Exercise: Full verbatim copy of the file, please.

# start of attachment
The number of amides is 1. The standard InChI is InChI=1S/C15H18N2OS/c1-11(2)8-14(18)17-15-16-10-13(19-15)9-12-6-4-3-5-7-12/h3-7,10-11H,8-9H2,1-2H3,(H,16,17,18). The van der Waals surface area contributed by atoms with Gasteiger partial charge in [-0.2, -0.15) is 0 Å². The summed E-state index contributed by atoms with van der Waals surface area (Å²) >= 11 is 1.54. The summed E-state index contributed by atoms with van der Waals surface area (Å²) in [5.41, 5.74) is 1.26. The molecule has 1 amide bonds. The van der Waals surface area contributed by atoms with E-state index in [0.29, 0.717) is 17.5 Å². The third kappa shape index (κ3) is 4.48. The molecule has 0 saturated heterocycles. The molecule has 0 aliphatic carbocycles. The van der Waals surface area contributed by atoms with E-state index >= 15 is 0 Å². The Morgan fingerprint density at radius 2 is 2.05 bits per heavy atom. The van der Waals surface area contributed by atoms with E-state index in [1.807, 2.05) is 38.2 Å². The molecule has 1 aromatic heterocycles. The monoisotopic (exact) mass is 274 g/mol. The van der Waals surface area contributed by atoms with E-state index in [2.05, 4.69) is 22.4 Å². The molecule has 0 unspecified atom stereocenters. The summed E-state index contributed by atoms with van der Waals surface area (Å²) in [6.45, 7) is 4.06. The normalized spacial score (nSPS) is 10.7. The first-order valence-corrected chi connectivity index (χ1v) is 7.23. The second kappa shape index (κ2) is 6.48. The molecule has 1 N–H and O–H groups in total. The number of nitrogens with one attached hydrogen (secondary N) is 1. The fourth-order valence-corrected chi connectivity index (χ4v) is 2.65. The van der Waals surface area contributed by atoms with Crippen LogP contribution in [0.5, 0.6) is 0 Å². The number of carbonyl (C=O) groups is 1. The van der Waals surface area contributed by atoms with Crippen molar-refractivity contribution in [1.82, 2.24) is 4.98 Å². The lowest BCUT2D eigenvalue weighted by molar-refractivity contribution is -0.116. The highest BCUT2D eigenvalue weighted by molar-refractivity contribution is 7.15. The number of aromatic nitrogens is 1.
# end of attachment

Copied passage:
The number of amides is 1. The standard InChI is InChI=1S/C15H18N2OS/c1-11(2)8-14(18)17-15-16-10-13(19-15)9-12-6-4-3-5-7-12/h3-7,10-11H,8-9H2,1-2H3,(H,16,17,18). The van der Waals surface area contributed by atoms with Gasteiger partial charge in [-0.2, -0.15) is 0 Å². The summed E-state index contributed by atoms with van der Waals surface area (Å²) >= 11 is 1.54. The summed E-state index contributed by atoms with van der Waals surface area (Å²) in [5.41, 5.74) is 1.26. The molecule has 1 amide bonds. The van der Waals surface area contributed by atoms with E-state index in [0.29, 0.717) is 17.5 Å². The third kappa shape index (κ3) is 4.48. The molecule has 0 saturated heterocycles. The molecule has 0 aliphatic carbocycles. The van der Waals surface area contributed by atoms with E-state index >= 15 is 0 Å². The Morgan fingerprint density at radius 2 is 2.05 bits per heavy atom. The van der Waals surface area contributed by atoms with E-state index in [1.807, 2.05) is 38.2 Å². The molecule has 1 aromatic heterocycles. The monoisotopic (exact) mass is 274 g/mol. The van der Waals surface area contributed by atoms with E-state index in [2.05, 4.69) is 22.4 Å². The molecule has 0 unspecified atom stereocenters. The summed E-state index contributed by atoms with van der Waals surface area (Å²) in [6.45, 7) is 4.06. The normalized spacial score (nSPS) is 10.7. The first-order valence-corrected chi connectivity index (χ1v) is 7.23. The second kappa shape index (κ2) is 6.48. The molecule has 1 N–H and O–H groups in total. The number of nitrogens with one attached hydrogen (secondary N) is 1. The fourth-order valence-corrected chi connectivity index (χ4v) is 2.65. The van der Waals surface area contributed by atoms with Crippen LogP contribution in [0.5, 0.6) is 0 Å². The number of carbonyl (C=O) groups is 1. The van der Waals surface area contributed by atoms with Crippen molar-refractivity contribution in [1.82, 2.24) is 4.98 Å². The lowest BCUT2D eigenvalue weighted by molar-refractivity contribution is -0.116. The highest BCUT2D eigenvalue weighted by molar-refractivity contribution is 7.15. The number of aromatic nitrogens is 1.